The possibility to change your Ringtone depends on the PBX - Phone system you are using. And that is the same with a custom ringtone.
Please be aware, that the ringtone have to be in a special lowband format and have to saved on a Webserver, because of Snom Phones just use a Link to custom Ringtone.
Please see Details below.
To set the ringtone for a specific identity, change the following settings on the phone´s web interface:
If you don´t know how to get into your Snom Phone Web User Interface, please have look here: Entering Snom Web Interface - WUI
General for all calls to identity
- Identity → Login: Ringtone: choose Custom Melody
- Identity → Login: Custom Melody URL HTTP URL pointing to an appropriate wav file, i.e. ''http://downloads.snom.com/documentation/melody1.wav''
For specific contacts configured in the phone directory (address book)
The contacts in the address book can be set with a special group, for example you can have contact Mom in category Family:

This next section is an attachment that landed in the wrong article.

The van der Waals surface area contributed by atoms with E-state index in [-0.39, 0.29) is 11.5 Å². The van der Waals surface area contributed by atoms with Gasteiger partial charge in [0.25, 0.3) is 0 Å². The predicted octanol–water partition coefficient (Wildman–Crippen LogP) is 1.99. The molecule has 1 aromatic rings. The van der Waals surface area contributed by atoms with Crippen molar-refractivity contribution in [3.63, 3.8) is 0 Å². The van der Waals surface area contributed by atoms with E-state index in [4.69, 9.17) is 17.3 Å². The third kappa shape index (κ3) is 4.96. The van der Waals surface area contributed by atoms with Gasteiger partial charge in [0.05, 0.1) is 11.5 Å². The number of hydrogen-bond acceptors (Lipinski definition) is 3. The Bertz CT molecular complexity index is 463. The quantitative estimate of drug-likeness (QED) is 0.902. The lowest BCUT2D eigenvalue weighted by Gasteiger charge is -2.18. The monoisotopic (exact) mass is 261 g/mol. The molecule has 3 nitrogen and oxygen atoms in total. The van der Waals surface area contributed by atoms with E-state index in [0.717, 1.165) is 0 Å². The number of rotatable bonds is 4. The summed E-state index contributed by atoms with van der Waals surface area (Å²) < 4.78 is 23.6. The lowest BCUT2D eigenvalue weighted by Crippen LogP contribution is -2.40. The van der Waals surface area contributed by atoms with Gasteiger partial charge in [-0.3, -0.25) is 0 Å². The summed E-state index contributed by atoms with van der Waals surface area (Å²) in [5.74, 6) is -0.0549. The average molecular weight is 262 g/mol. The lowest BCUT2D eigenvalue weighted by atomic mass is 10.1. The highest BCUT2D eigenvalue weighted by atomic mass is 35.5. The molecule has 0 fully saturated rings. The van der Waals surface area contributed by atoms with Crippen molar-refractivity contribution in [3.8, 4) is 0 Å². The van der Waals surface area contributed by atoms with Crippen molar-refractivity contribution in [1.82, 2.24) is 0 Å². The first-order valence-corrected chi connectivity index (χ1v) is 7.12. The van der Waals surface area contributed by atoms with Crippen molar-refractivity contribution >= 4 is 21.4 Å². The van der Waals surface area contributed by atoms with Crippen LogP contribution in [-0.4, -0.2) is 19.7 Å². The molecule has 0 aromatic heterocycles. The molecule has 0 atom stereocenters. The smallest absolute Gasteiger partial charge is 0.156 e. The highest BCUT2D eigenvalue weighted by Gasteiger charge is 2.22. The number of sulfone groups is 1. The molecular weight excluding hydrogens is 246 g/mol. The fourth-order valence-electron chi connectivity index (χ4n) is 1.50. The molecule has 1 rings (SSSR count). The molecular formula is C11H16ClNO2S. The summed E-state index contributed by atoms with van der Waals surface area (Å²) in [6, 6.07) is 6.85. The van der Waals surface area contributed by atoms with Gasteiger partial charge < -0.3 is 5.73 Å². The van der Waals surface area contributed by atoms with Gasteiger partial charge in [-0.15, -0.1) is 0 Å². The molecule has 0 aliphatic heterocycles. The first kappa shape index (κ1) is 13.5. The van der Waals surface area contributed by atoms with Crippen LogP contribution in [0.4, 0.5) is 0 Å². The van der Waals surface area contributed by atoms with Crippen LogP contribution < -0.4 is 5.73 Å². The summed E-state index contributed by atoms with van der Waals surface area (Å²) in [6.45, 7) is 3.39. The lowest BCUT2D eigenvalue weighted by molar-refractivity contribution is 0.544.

Then you can configure the custom melody for all contacts of type Family under Preferences → Audio → Directory Ringtones:
For calls with specific header
The PBX can send the SIP Alert-Info header inside the SIP INVITE method sent to phones in order to choose a certain ringtone reachable to the phone over http (custom melodies). Here is an example of the SIP alert-info header in a call that would ring using custom melody http://downloads.snom.com/documentation/melody2.wav :
Which melody has priority
If the user has set a melody and the server is sending the Alert-Info header as well, the Alert-Info header has higher priority. This can be changed by setting the following setting to 'off': Advanced -> Audio -> Alert Info playback
The wav file should comply to the following requirements:
- Encoder: PCM, 8 KHz, 16bit mono.
- The time for loading the file should not be longer then 3 seconds.
- Size < 250 KByte depending on the available free memory of the phone. On snom 3xx device might be < 150 KByte.
- The online Ringtone Generator tool can be used to convert existing audio files into snom-compatible ringtones:
- Alternatively on Linux/Unix you can use the tool ffmpeg to convert a sound file
ffmpeg -i <infile.(wav/mp3)> -acodec pcm_alaw -ac 1 -ar 8000 <outfile>.alaw.wav
Note: if the resulting melody sounds weird you can try without the extra encoding by removing parameter "-acodec pcm_alaw":
ffmpeg -i <infile.(wav/mp3)> -ac 1 -ar 8000 <outfile>.alaw.wav